More often than not, when we don’t truly know someone, we create judgments about them. This hinders our empathy for others and our ability to lead, manage and coach effectively. Through conversation and asking questions, you can discover commonalities. You may just be surprised how much you have in common with someone you thought, “you did not like,” and/or thought, “you had nothing in common with.”
Workplace action step: Think about someone at work who you believe you have nothing in common with and may not care for. Find time to connect and engage in a conversation with them and ask them meaningful questions that would allow you to get to know them better. Example: “You always seem so organized, where did you learn that skill – any tips for me?” A very general, work related question; however, by giving a compliment and asking where they learned that skill and for tips, it brings down the walls and allows for the conversation to organically develop.
3 Step into their shoes
There is a Native American saying, “Walk a mile in another man’s moccasins before you criticize him.” It can be very easy to make a quick judgment about someone we just met. Slow down, take time to get to know the person. Remember they are a human being just like you with dreams, goals and challenges inside their hearts and heads.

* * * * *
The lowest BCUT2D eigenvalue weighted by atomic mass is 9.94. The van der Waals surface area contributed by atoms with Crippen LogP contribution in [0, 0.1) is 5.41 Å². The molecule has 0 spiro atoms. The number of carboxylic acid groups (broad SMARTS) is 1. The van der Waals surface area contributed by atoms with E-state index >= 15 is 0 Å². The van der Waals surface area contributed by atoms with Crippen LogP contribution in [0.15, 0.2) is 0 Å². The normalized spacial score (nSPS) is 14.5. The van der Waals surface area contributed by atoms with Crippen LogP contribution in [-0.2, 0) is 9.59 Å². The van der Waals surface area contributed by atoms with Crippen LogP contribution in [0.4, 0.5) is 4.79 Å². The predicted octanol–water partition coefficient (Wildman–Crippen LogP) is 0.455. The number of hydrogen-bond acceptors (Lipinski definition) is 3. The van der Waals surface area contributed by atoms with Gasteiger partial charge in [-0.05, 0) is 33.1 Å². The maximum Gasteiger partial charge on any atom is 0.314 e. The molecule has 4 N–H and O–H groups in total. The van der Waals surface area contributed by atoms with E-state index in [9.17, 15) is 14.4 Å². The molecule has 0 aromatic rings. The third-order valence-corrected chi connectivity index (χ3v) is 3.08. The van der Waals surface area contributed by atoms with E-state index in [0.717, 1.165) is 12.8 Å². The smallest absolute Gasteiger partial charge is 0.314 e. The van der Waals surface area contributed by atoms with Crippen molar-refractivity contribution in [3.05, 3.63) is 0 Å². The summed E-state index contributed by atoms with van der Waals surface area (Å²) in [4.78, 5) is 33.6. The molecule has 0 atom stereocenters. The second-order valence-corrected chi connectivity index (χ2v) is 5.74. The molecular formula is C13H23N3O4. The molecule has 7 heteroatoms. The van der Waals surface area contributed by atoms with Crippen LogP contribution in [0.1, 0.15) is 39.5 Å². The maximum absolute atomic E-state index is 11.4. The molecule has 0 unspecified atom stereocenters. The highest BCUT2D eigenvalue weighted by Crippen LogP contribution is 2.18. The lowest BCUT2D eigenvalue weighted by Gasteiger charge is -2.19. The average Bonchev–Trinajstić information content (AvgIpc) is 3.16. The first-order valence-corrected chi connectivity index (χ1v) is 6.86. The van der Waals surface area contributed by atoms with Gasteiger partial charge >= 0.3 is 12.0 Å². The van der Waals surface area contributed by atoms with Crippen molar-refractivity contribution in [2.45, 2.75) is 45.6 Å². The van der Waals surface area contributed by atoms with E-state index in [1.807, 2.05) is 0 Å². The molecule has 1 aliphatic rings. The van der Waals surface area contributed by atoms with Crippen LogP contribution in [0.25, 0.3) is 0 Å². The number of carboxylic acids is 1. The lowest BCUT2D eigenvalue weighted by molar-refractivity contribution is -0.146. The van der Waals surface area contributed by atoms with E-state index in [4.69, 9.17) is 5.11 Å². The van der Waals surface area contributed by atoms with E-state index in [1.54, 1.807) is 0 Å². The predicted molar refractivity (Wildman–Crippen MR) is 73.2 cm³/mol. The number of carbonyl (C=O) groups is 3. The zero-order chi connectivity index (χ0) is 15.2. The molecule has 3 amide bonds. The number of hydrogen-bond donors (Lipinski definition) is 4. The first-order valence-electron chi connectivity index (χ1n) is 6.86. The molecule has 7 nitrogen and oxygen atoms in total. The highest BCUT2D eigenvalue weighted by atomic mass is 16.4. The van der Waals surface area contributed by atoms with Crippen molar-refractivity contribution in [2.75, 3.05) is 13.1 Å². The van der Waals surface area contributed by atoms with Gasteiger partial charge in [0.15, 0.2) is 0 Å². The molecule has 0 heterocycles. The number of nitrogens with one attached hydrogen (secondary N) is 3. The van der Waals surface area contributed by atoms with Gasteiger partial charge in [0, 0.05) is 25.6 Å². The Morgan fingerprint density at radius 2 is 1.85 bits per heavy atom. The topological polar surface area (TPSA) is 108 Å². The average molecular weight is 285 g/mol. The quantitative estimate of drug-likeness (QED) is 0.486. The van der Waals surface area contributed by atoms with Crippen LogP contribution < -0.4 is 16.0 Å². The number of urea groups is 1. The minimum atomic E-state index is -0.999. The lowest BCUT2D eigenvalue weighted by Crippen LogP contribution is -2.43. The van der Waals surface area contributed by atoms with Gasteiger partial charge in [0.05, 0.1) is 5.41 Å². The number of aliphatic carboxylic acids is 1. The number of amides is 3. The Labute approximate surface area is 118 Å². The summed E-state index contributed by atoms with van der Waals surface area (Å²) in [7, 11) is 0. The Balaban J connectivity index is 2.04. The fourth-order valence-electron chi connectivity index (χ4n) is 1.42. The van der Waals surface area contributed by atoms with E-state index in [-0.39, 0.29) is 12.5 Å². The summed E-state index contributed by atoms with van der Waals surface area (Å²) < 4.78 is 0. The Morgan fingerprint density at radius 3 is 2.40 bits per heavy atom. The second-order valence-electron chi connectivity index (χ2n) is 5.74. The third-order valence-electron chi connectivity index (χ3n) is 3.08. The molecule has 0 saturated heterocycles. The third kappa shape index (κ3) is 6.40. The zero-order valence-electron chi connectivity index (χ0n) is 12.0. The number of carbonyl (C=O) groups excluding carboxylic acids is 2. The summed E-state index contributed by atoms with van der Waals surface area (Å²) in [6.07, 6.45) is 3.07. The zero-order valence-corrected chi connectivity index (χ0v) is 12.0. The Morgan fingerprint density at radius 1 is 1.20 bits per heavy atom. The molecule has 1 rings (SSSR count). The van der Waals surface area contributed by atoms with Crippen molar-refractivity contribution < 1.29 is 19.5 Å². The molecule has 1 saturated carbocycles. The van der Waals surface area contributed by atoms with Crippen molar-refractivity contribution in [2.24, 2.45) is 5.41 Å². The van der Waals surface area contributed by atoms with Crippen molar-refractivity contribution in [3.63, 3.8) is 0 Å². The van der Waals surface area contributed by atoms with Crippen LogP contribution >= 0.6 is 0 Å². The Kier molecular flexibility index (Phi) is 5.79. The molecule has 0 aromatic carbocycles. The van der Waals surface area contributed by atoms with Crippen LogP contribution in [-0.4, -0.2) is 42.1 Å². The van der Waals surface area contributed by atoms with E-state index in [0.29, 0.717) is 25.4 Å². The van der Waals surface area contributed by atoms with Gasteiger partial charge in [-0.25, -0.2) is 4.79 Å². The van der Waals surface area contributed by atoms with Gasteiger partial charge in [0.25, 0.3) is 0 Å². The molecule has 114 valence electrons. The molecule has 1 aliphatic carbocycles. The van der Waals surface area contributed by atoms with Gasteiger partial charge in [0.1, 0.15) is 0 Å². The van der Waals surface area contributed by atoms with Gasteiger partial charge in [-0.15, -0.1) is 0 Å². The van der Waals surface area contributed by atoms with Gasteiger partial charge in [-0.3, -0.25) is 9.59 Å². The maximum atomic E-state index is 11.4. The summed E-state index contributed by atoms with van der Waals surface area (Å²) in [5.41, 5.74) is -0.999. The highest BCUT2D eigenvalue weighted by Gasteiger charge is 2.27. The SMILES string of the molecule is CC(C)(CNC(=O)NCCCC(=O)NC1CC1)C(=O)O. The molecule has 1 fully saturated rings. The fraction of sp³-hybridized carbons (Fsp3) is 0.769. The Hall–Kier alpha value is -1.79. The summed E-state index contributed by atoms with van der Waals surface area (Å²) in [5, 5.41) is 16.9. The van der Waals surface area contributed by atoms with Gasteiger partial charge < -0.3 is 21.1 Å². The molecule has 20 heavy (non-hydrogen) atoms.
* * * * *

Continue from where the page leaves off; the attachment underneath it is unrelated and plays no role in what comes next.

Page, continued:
Workplace action step: the next time you find yourself judging someone, slow down and reflect, shift yourself from judgment to understanding and start asking questions from step 1.
4 Listen deeply and be vulnerable
Artful and empathetic listening has to do with being present to what is really going on within another person – to their unique feelings and needs they may have in that very moment. Focus on grasping their emotional state and needs. Listening is great; however, taking it to the next level with vulnerability deepens the conversation. Removing our masks and revealing our feelings creates a strong, empathetic and mutual bond – an exchange of our most important beliefs and experiences.
Workplace action step: if you find yourself telling and directing more than listening, challenge yourself to listen 80% and talk 20%. If I want to focus on listening, I will actually put my hand over my mouth to remind myself not to talk! It actually works! You can also be vulnerable by sharing a personal story, that may be relevant to a conversation, share where you may have made a mistake, did something not so smart, and what you learned from that experience.
There is a lot of current research about the benefits of bringing empathy to the workplace. It lowers stress, creates more meaningful relationships and builds trust. I challenge you to energize your workplace with empathy by using the four steps listed in this article. Let me know how things are going and what shifts in your culture by being more empathetic. If you would like to know how empathetic you are, take this quiz: https://greatergood.berkeley.edu/quizzes/take_quiz/empathy
(*) This neat infographic was designed by Robert Shelton, a psychologist in a Californian high school, upon reading this article: https://www.psychologytoday.com/us/blog/hide-and-seek/201505/empathy-vs-sympathy Source: Robert Shelton